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Click here to download the full alert with footnotes.
On June 28, 2022, the Department of Treasury’s Office of Foreign Assets Control (“OFAC”) issued a determination prohibiting gold of Russian origin from being imported to the United States.
The Department of Commerce’s Bureau of Industry and Security (“BIS”) and the Department of Treasury’s Financial Crimes Enforcement Network (“FinCEN”) issued a joint alert to financial institutions to aid in detecting potential violations of export controls.
In addition, OFAC made 70 new designations, BIS added 36 entities to its Entity List, and the State Department made 74 new designations and imposed new visa restrictions.
For President Biden’s June 27 decision to raise the tariff rate on $2.3 billion worth of Russian imports to 35%, please see our Curtis Client Alert issued June 28, 2022.
OFAC issued a determination pursuant to Section 1(a)(i) of Executive Order (E.O.) 14068, which states that the “importation into the United States of gold of Russian Federation origin is prohibited.” This determination took effect on June 28, 2022.
This determination specifically “excludes gold of Russian Federation origin that was located outside of the Russian Federation prior to the effective date of this determination.” Certain gold-related transactions involving Russia were already sanctionable under E.O. 14024 before this determination.
The determination was part of a coordinated sanctions package released following the conclusion of the Group of Seven (G-7) summit in Germany. To date, three other G-7 members, Canada, Japan, and the UK, have announced similar bans on imports of Russian-origin gold.
OFAC designated 70 entities, including State Corporation Rostec, which OFAC described as the “cornerstone of Russia’s defense, industrial, technology, and manufacturing sectors,” as well as 29 Russian individuals. For the complete list of designations, please see the Department of Treasury’s press release.
In tandem with OFAC’s designations, the Department of State imposed sanctions on 45 entities and 29 individuals under E.O. 14024, including 19 board members of Rostec and nine of their adult family members. Additionally, the Department of State imposed visa restrictions on 511 Russian military officers.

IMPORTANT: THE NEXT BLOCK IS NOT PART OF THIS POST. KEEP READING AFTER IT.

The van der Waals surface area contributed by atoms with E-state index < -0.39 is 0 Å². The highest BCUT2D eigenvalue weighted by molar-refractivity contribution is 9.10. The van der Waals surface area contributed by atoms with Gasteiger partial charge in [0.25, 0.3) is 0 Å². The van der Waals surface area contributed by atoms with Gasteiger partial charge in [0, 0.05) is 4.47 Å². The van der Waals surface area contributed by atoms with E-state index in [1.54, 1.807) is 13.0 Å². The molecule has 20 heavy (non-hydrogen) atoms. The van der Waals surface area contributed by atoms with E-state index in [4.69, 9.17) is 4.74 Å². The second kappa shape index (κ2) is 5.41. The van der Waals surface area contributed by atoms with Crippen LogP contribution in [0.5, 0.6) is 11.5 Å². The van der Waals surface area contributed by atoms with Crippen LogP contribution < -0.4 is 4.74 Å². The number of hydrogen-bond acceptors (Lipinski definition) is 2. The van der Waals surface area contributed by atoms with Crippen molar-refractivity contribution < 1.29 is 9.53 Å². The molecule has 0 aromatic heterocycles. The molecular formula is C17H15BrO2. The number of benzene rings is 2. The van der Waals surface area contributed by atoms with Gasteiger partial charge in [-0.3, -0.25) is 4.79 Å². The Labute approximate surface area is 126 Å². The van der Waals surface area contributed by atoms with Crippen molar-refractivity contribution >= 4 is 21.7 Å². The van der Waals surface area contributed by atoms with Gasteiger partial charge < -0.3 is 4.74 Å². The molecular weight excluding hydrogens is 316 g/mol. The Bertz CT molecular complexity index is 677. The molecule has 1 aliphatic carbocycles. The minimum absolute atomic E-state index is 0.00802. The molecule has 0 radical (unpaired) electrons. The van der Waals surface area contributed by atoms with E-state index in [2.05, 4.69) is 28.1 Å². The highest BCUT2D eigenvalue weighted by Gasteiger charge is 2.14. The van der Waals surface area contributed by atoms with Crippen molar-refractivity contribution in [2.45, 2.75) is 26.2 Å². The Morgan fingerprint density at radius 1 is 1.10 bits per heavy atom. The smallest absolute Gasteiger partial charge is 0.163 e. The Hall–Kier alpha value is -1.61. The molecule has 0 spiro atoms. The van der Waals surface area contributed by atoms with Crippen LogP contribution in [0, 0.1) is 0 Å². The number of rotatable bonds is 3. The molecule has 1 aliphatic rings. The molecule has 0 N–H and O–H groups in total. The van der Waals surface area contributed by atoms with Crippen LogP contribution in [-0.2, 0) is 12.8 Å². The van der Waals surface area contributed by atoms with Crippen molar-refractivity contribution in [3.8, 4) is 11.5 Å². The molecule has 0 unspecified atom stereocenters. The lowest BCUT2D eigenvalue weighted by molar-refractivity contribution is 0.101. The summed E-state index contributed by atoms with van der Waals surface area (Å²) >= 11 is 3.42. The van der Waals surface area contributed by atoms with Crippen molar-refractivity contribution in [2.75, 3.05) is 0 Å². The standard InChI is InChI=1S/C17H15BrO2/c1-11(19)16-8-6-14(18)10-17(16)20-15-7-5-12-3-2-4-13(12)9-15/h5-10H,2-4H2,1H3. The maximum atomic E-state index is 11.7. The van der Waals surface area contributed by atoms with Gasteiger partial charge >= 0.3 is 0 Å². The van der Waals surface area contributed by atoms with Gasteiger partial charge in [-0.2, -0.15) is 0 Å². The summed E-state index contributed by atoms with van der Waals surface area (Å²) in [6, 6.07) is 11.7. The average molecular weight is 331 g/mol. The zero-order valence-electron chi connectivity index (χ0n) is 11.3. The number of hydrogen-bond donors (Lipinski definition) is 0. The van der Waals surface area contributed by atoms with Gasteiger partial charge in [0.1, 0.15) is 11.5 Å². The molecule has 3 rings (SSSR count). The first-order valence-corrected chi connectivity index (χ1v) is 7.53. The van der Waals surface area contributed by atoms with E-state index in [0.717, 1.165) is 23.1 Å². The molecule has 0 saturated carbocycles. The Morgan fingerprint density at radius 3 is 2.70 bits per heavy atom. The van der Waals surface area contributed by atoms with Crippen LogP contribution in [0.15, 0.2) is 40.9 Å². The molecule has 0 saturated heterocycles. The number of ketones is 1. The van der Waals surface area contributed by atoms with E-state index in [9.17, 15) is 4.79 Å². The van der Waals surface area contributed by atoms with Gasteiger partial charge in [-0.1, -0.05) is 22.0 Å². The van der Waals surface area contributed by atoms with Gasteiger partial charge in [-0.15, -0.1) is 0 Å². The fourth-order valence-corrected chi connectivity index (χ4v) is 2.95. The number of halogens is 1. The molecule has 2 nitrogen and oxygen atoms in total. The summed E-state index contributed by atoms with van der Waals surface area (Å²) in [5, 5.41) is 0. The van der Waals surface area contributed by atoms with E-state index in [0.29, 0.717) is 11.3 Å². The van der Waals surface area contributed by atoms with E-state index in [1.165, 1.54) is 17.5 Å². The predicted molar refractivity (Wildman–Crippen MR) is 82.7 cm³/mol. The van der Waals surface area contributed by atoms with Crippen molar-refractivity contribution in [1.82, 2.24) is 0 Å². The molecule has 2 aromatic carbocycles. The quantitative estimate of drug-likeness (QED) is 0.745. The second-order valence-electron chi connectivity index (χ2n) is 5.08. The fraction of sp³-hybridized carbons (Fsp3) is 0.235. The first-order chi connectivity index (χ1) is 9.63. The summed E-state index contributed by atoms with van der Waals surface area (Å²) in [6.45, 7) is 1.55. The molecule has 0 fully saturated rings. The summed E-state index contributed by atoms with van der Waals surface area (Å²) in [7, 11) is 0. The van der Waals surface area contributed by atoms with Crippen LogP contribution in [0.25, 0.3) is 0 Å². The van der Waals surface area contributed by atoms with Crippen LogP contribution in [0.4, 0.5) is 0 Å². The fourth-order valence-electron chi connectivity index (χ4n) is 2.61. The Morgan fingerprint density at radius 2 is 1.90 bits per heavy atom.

OFAC also issued General Licenses 39 – 43:
General License 39:
General License 40:
General License 41:
General License 42:
General License 43:
BIS amended the EAR by adding 36 entities to the Entity List. The Entity List publishes the names of foreign persons that are subject to specific license requirements for the export, reexport, and/or transfer of specified items. These entities will be listed on the Entity List under the following destinations: China, Lithuania, Pakistan, Russia, Singapore, the United Arab Emirates, the United Kingdom, Uzbekistan, and Vietnam. Please see the BIS website for the most updated Entity List.
In addition, FinCEN and BIS issued a joint alert to provide financial institutions with an overview of BIS’s current export restrictions; a list of commodities of concern for possible export control evasion; and select transactional and behavioral red flags to assist financial institutions in identifying related suspicious transactions.
The joint alert reminds financial institutions of their obligations under the Bank Secrecy Act (“BSA”) to report suspicious activity to FinCEN. The alert provides Suspicious Activity Report (“SAR”) filing instructions for suspected export control evasion activity. The alert also provides additional reporting options directly to BIS enforcement authorities.
Curtis will continue to monitor developments in this rapidly changing area.
Attorney advertising. The material contained in this Client Alert is only a general review of the subjects covered and does not constitute legal advice. No legal or business decision should be based on its contents.
National Security Law
Jason D. Wright
John Taishu Pitt
+1 202 452 7373
+1 212 696 6000
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